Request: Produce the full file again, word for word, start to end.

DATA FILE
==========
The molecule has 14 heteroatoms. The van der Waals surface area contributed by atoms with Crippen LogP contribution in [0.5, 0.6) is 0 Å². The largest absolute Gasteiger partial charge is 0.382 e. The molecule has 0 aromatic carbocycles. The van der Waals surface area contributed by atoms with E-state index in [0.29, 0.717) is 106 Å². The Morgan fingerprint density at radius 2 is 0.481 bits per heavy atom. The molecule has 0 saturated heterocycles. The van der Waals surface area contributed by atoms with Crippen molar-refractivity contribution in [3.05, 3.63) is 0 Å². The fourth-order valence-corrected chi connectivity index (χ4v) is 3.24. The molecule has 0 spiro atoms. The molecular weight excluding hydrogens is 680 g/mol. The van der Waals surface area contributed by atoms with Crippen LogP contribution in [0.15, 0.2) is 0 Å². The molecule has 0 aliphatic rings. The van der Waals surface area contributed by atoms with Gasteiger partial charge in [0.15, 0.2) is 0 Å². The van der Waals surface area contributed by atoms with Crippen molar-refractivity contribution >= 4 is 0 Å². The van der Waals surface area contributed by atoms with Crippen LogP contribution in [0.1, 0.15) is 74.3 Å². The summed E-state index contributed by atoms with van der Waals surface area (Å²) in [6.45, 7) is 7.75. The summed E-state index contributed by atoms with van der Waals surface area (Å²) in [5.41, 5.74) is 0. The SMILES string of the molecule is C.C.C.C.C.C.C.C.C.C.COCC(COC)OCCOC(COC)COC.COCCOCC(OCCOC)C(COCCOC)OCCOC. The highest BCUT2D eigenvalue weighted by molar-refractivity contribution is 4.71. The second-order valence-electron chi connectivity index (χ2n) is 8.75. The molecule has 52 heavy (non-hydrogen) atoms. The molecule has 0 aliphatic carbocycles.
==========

The molecule has 14 heteroatoms. The van der Waals surface area contributed by atoms with Crippen LogP contribution in [0.5, 0.6) is 0 Å². The largest absolute Gasteiger partial charge is 0.382 e. The molecule has 0 aromatic carbocycles. The van der Waals surface area contributed by atoms with E-state index in [0.29, 0.717) is 106 Å². The Morgan fingerprint density at radius 2 is 0.481 bits per heavy atom. The molecule has 0 saturated heterocycles. The van der Waals surface area contributed by atoms with Crippen molar-refractivity contribution in [3.05, 3.63) is 0 Å². The fourth-order valence-corrected chi connectivity index (χ4v) is 3.24. The molecule has 0 spiro atoms. The molecular weight excluding hydrogens is 680 g/mol. The van der Waals surface area contributed by atoms with Crippen LogP contribution in [0.15, 0.2) is 0 Å². The molecule has 0 aliphatic rings. The van der Waals surface area contributed by atoms with Gasteiger partial charge in [0.15, 0.2) is 0 Å². The van der Waals surface area contributed by atoms with Crippen molar-refractivity contribution >= 4 is 0 Å². The van der Waals surface area contributed by atoms with Crippen LogP contribution in [0.1, 0.15) is 74.3 Å². The summed E-state index contributed by atoms with van der Waals surface area (Å²) in [6.45, 7) is 7.75. The summed E-state index contributed by atoms with van der Waals surface area (Å²) in [5.41, 5.74) is 0. The SMILES string of the molecule is C.C.C.C.C.C.C.C.C.C.COCC(COC)OCCOC(COC)COC.COCCOCC(OCCOC)C(COCCOC)OCCOC. The highest BCUT2D eigenvalue weighted by molar-refractivity contribution is 4.71. The second-order valence-electron chi connectivity index (χ2n) is 8.75. The molecule has 52 heavy (non-hydrogen) atoms. The molecule has 0 aliphatic carbocycles.